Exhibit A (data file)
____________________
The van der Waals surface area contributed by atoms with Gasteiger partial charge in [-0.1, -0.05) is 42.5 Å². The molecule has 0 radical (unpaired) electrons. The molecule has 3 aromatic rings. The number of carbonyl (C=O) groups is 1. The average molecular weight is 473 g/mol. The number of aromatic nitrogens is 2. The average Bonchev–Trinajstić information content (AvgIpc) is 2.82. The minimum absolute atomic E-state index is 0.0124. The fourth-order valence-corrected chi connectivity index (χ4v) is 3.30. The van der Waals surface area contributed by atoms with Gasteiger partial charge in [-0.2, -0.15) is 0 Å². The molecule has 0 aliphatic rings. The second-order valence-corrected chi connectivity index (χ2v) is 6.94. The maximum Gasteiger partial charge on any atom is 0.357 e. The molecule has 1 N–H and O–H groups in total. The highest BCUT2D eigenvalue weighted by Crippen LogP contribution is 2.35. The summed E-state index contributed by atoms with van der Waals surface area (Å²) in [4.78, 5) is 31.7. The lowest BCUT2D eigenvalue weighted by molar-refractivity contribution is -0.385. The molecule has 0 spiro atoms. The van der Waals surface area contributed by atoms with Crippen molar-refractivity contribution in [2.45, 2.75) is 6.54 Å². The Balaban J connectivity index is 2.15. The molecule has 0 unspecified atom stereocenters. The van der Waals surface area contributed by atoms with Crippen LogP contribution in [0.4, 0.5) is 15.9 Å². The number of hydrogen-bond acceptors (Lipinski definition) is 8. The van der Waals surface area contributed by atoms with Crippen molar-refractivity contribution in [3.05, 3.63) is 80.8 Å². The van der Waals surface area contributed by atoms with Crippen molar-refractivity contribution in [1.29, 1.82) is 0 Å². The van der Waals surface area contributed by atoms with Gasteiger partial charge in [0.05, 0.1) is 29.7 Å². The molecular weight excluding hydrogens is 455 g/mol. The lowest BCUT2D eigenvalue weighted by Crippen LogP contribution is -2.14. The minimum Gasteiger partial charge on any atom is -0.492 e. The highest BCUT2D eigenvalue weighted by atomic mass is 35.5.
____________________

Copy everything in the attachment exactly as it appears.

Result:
The van der Waals surface area contributed by atoms with Gasteiger partial charge in [-0.1, -0.05) is 42.5 Å². The molecule has 0 radical (unpaired) electrons. The molecule has 3 aromatic rings. The number of carbonyl (C=O) groups is 1. The average molecular weight is 473 g/mol. The number of aromatic nitrogens is 2. The average Bonchev–Trinajstić information content (AvgIpc) is 2.82. The minimum absolute atomic E-state index is 0.0124. The fourth-order valence-corrected chi connectivity index (χ4v) is 3.30. The van der Waals surface area contributed by atoms with Gasteiger partial charge in [-0.2, -0.15) is 0 Å². The molecule has 0 aliphatic rings. The second-order valence-corrected chi connectivity index (χ2v) is 6.94. The maximum Gasteiger partial charge on any atom is 0.357 e. The molecule has 1 N–H and O–H groups in total. The highest BCUT2D eigenvalue weighted by Crippen LogP contribution is 2.35. The summed E-state index contributed by atoms with van der Waals surface area (Å²) in [4.78, 5) is 31.7. The lowest BCUT2D eigenvalue weighted by molar-refractivity contribution is -0.385. The molecule has 0 spiro atoms. The van der Waals surface area contributed by atoms with Crippen molar-refractivity contribution in [2.45, 2.75) is 6.54 Å². The Balaban J connectivity index is 2.15. The molecule has 0 unspecified atom stereocenters. The van der Waals surface area contributed by atoms with Crippen LogP contribution in [0.4, 0.5) is 15.9 Å². The number of hydrogen-bond acceptors (Lipinski definition) is 8. The van der Waals surface area contributed by atoms with Crippen molar-refractivity contribution in [3.05, 3.63) is 80.8 Å². The van der Waals surface area contributed by atoms with Crippen molar-refractivity contribution in [1.29, 1.82) is 0 Å². The van der Waals surface area contributed by atoms with Gasteiger partial charge in [0.05, 0.1) is 29.7 Å². The molecular weight excluding hydrogens is 455 g/mol. The lowest BCUT2D eigenvalue weighted by Crippen LogP contribution is -2.14. The minimum Gasteiger partial charge on any atom is -0.492 e. The highest BCUT2D eigenvalue weighted by atomic mass is 35.5.